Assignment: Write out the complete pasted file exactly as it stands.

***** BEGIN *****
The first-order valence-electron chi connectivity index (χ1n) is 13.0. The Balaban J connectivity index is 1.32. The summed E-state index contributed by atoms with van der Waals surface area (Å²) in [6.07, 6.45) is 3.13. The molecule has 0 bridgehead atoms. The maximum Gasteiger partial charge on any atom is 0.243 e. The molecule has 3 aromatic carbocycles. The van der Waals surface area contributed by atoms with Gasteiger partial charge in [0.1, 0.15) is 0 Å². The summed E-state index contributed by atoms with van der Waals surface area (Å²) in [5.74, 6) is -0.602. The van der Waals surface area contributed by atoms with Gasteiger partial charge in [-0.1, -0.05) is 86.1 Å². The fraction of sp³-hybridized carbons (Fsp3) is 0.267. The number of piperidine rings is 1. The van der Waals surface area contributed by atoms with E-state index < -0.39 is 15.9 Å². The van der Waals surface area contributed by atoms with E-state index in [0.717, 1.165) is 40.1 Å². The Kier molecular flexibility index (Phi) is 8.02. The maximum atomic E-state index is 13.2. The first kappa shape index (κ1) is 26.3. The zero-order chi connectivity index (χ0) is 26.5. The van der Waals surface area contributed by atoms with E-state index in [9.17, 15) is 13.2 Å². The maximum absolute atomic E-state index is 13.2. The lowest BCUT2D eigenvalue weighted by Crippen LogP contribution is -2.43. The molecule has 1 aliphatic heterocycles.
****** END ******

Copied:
The first-order valence-electron chi connectivity index (χ1n) is 13.0. The Balaban J connectivity index is 1.32. The summed E-state index contributed by atoms with van der Waals surface area (Å²) in [6.07, 6.45) is 3.13. The molecule has 0 bridgehead atoms. The maximum Gasteiger partial charge on any atom is 0.243 e. The molecule has 3 aromatic carbocycles. The van der Waals surface area contributed by atoms with Gasteiger partial charge in [0.1, 0.15) is 0 Å². The summed E-state index contributed by atoms with van der Waals surface area (Å²) in [5.74, 6) is -0.602. The van der Waals surface area contributed by atoms with Gasteiger partial charge in [-0.1, -0.05) is 86.1 Å². The fraction of sp³-hybridized carbons (Fsp3) is 0.267. The number of piperidine rings is 1. The van der Waals surface area contributed by atoms with E-state index < -0.39 is 15.9 Å². The van der Waals surface area contributed by atoms with E-state index in [0.717, 1.165) is 40.1 Å². The Kier molecular flexibility index (Phi) is 8.02. The maximum atomic E-state index is 13.2. The first kappa shape index (κ1) is 26.3. The zero-order chi connectivity index (χ0) is 26.5. The van der Waals surface area contributed by atoms with E-state index in [9.17, 15) is 13.2 Å². The maximum absolute atomic E-state index is 13.2. The lowest BCUT2D eigenvalue weighted by Crippen LogP contribution is -2.43. The molecule has 1 aliphatic heterocycles.